The Ghost Map by Steven Johnson, which I also really loved. If you like TILHL, you will like The Ghost Map which charts the spread of a cholera outbreak in London and also touches on medical ethics, theories and policies
The hotel room scene towards the end with the scuffle over the medical records folder where Rebecca loses it is pretty unforgettable. I would have lost my patience long before then!
The last 1/4 of the book was incredibly moving and touching after she got the buy-in from certain family members. Can't say any more without making it a spoiler!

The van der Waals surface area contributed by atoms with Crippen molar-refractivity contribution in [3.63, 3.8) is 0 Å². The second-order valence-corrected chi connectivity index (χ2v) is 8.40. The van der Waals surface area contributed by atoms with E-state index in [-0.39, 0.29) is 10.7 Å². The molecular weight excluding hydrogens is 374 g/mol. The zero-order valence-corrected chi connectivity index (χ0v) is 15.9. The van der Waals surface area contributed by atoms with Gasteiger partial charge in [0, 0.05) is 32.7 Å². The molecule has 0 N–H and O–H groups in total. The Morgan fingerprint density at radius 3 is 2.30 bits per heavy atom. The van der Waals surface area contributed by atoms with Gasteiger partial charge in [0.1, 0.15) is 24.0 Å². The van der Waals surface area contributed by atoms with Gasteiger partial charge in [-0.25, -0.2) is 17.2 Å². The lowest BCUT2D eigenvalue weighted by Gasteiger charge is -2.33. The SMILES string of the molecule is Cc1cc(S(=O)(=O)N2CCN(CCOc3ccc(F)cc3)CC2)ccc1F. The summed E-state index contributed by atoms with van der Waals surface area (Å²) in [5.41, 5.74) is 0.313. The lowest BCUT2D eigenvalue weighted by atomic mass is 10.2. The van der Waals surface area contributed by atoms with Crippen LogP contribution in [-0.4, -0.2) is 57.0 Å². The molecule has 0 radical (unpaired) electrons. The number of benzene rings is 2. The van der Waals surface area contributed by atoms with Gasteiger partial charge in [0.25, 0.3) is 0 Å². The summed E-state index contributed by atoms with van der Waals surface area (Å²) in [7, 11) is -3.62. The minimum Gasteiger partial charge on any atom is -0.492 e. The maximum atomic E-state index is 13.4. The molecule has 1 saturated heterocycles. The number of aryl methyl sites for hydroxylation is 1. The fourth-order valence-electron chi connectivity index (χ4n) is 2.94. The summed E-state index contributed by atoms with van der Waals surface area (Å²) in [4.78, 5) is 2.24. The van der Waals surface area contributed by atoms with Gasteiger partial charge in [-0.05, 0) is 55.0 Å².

They performed the voices in-sync
There were many because I work in the healthcare field and I was amazed at the treatment of blacks. I was amazed at the primitive ways that cancer used to be treated.
This story changes you. It gives you more knowledge and understanding of humans and science. It has a good ending. I'm glad the author had to re-write the ending. There were dry parts because the author gets very sciencey. However, this book was truly awesome. I cried during some parts. Other parts my mouth was on the floor and I was saying "Oh my gosh." The author is very insightful. This is many years of work for her and it is beautifully crafted and well put-together. I think it's credit worthy and it's definitely worth a read. I couldn't stop listening.
This was one of those stories I came across and couldn't believe I have lived 35 yrs never having heard this name. This name needs to be taught in all science curriculum to do her justice!
Probably one of the best books I read.